AARWR 2019 Annual Conference
Arizona State University | March 2-3, 2019
Is it time to resist “Religion”? As an academic discipline, religious studies (RS) is experiencing balkanization due to factors such as the problematic nature of defining “religion” and of articulating a coherent RS perspective (e.g., the well-established problems with comparative projects like the “world religions paradigm”), disciplinary and economic pressures (e.g., donors’ endowments) pushing RS to fragment into area studies, and RS scholars’ adherence to entrenched theories and methodologies.
We welcome papers that respond to recent arguments that “religious studies” should become “worldview studies” (e.g., Taves and Asprem, 2018; Taves, Asprem, and Ihm, forthcoming; cf. Smart, 1981), and more descriptive rather than prescriptive critiques of the field of “religion” as a naturalized discipline (e.g., Asad, 2009; Barton and Boyarin, 2016; Masuzawa, 2005; McCutcheon, 1997; Nongbri, 2013; Saler, 2000). These critiques may include problems of cross-cultural and cross-temporal comparison, highlighting scholarship’s perspectival character (i.e., tensions between insider and outsider perspectives, descriptions, and explanations), studying non-“religious” religion-like phenomena (e.g., sports, entertainment, and fandom; secularisms, atheisms, and humanisms; political and economic ideologies; etc.), and religion’s epistemic privilege as a naturalized and universal institution.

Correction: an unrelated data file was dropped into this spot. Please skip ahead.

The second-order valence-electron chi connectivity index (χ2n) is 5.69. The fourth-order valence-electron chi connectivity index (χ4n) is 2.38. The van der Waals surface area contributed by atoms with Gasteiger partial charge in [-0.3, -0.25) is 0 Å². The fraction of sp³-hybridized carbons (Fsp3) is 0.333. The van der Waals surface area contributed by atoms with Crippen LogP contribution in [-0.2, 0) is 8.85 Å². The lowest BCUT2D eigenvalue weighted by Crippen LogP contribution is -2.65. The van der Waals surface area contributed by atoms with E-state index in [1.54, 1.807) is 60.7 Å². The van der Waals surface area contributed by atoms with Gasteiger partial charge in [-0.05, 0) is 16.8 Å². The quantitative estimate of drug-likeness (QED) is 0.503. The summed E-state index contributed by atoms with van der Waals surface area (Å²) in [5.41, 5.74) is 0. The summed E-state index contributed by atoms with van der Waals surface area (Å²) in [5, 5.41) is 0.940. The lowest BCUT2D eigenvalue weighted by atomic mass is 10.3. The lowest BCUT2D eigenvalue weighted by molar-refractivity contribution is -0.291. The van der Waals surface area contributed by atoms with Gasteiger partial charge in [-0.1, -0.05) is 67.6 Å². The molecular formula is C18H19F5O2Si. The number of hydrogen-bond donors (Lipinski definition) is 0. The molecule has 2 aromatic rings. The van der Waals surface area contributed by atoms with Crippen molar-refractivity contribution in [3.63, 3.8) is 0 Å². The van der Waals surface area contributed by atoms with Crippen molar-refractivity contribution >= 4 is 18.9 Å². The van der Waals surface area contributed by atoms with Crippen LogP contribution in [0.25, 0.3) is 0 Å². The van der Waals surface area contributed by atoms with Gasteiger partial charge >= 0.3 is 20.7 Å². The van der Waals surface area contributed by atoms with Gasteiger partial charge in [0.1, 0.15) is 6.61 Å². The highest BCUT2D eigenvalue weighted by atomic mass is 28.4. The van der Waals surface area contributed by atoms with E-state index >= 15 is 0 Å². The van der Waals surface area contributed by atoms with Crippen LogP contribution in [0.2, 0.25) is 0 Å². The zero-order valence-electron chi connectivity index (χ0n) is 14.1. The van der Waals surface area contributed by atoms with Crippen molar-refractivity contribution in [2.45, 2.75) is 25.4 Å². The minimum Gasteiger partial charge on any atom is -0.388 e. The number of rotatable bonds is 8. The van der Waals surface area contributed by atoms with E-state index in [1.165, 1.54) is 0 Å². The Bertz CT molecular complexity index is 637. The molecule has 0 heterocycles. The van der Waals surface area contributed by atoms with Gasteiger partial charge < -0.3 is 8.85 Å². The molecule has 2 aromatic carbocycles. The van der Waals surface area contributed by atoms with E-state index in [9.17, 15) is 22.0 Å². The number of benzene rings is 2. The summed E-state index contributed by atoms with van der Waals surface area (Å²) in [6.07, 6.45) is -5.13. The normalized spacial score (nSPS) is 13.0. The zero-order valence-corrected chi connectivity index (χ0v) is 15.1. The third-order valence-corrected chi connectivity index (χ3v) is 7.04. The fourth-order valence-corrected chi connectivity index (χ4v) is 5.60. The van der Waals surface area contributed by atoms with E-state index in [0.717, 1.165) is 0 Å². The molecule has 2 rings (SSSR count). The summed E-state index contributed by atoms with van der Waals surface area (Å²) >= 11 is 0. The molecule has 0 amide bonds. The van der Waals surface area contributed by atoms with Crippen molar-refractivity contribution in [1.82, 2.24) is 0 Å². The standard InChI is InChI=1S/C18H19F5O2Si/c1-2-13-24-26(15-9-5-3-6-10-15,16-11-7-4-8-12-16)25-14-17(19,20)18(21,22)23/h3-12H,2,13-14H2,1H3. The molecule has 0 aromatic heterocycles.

Please send your 250-word proposals and participant forms to Nathan Fredrickson (email@example.com) and Lilith Acadia (firstname.lastname@example.org).